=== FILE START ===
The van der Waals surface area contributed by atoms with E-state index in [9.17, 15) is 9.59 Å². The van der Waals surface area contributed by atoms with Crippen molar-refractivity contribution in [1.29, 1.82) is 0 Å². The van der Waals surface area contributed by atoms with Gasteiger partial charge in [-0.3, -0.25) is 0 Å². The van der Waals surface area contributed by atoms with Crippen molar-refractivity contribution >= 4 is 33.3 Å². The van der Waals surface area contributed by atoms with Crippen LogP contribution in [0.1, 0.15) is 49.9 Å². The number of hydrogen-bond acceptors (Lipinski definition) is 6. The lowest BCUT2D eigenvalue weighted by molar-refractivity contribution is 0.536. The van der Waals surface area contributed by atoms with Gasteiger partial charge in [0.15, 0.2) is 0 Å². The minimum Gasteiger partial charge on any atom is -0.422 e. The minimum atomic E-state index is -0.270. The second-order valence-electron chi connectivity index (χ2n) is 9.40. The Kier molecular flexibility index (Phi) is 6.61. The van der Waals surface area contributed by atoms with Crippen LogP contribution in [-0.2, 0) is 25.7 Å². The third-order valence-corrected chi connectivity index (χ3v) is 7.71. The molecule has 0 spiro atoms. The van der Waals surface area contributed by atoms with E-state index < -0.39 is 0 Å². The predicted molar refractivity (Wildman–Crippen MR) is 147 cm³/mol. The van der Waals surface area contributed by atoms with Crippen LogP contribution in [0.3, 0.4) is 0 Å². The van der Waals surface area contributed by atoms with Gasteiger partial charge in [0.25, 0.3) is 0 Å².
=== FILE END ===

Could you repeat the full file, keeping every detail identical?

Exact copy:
The van der Waals surface area contributed by atoms with E-state index in [9.17, 15) is 9.59 Å². The van der Waals surface area contributed by atoms with Crippen molar-refractivity contribution in [1.29, 1.82) is 0 Å². The van der Waals surface area contributed by atoms with Gasteiger partial charge in [-0.3, -0.25) is 0 Å². The van der Waals surface area contributed by atoms with Crippen molar-refractivity contribution >= 4 is 33.3 Å². The van der Waals surface area contributed by atoms with Crippen LogP contribution in [0.1, 0.15) is 49.9 Å². The number of hydrogen-bond acceptors (Lipinski definition) is 6. The lowest BCUT2D eigenvalue weighted by molar-refractivity contribution is 0.536. The van der Waals surface area contributed by atoms with Gasteiger partial charge in [0.15, 0.2) is 0 Å². The minimum Gasteiger partial charge on any atom is -0.422 e. The minimum atomic E-state index is -0.270. The second-order valence-electron chi connectivity index (χ2n) is 9.40. The Kier molecular flexibility index (Phi) is 6.61. The van der Waals surface area contributed by atoms with Crippen LogP contribution in [-0.2, 0) is 25.7 Å². The third-order valence-corrected chi connectivity index (χ3v) is 7.71. The molecule has 0 spiro atoms. The van der Waals surface area contributed by atoms with E-state index < -0.39 is 0 Å². The predicted molar refractivity (Wildman–Crippen MR) is 147 cm³/mol. The van der Waals surface area contributed by atoms with Crippen LogP contribution in [0.3, 0.4) is 0 Å². The van der Waals surface area contributed by atoms with Gasteiger partial charge in [0.25, 0.3) is 0 Å².